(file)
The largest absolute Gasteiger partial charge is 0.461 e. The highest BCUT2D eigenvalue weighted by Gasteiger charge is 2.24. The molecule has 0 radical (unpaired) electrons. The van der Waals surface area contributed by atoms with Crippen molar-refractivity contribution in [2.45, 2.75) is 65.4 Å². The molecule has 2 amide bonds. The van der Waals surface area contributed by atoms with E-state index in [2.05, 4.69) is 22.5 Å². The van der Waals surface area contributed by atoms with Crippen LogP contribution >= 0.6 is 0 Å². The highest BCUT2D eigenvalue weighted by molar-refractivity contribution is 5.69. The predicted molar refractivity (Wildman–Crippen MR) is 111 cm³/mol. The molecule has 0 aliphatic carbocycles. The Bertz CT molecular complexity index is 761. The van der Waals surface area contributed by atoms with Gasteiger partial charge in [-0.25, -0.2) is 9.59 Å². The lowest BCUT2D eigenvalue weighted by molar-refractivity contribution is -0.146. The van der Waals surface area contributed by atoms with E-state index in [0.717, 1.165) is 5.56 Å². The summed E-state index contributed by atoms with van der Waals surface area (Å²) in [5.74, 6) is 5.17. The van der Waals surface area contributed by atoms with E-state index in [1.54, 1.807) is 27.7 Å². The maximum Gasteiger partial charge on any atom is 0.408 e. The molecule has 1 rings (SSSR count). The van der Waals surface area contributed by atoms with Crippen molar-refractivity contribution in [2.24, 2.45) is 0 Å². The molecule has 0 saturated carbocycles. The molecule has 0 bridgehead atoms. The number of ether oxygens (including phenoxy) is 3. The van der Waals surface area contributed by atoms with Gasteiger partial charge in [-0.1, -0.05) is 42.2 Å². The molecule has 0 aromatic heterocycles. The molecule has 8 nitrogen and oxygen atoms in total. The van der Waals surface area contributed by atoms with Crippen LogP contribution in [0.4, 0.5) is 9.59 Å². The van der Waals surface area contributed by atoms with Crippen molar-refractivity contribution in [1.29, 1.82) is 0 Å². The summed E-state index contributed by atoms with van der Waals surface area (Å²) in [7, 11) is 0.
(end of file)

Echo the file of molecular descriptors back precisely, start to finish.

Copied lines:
The largest absolute Gasteiger partial charge is 0.461 e. The highest BCUT2D eigenvalue weighted by Gasteiger charge is 2.24. The molecule has 0 radical (unpaired) electrons. The van der Waals surface area contributed by atoms with Crippen molar-refractivity contribution in [2.45, 2.75) is 65.4 Å². The molecule has 2 amide bonds. The van der Waals surface area contributed by atoms with E-state index in [2.05, 4.69) is 22.5 Å². The van der Waals surface area contributed by atoms with Crippen LogP contribution >= 0.6 is 0 Å². The highest BCUT2D eigenvalue weighted by molar-refractivity contribution is 5.69. The predicted molar refractivity (Wildman–Crippen MR) is 111 cm³/mol. The molecule has 0 aliphatic carbocycles. The Bertz CT molecular complexity index is 761. The van der Waals surface area contributed by atoms with Gasteiger partial charge in [-0.25, -0.2) is 9.59 Å². The lowest BCUT2D eigenvalue weighted by molar-refractivity contribution is -0.146. The van der Waals surface area contributed by atoms with E-state index in [0.717, 1.165) is 5.56 Å². The summed E-state index contributed by atoms with van der Waals surface area (Å²) in [5.74, 6) is 5.17. The van der Waals surface area contributed by atoms with E-state index in [1.54, 1.807) is 27.7 Å². The maximum Gasteiger partial charge on any atom is 0.408 e. The molecule has 1 rings (SSSR count). The van der Waals surface area contributed by atoms with Crippen molar-refractivity contribution in [2.24, 2.45) is 0 Å². The molecule has 0 saturated carbocycles. The molecule has 0 bridgehead atoms. The number of ether oxygens (including phenoxy) is 3. The van der Waals surface area contributed by atoms with Gasteiger partial charge in [-0.1, -0.05) is 42.2 Å². The molecule has 0 aromatic heterocycles. The molecule has 8 nitrogen and oxygen atoms in total. The van der Waals surface area contributed by atoms with Crippen LogP contribution in [0.4, 0.5) is 9.59 Å². The van der Waals surface area contributed by atoms with Crippen molar-refractivity contribution in [1.29, 1.82) is 0 Å². The summed E-state index contributed by atoms with van der Waals surface area (Å²) in [7, 11) is 0.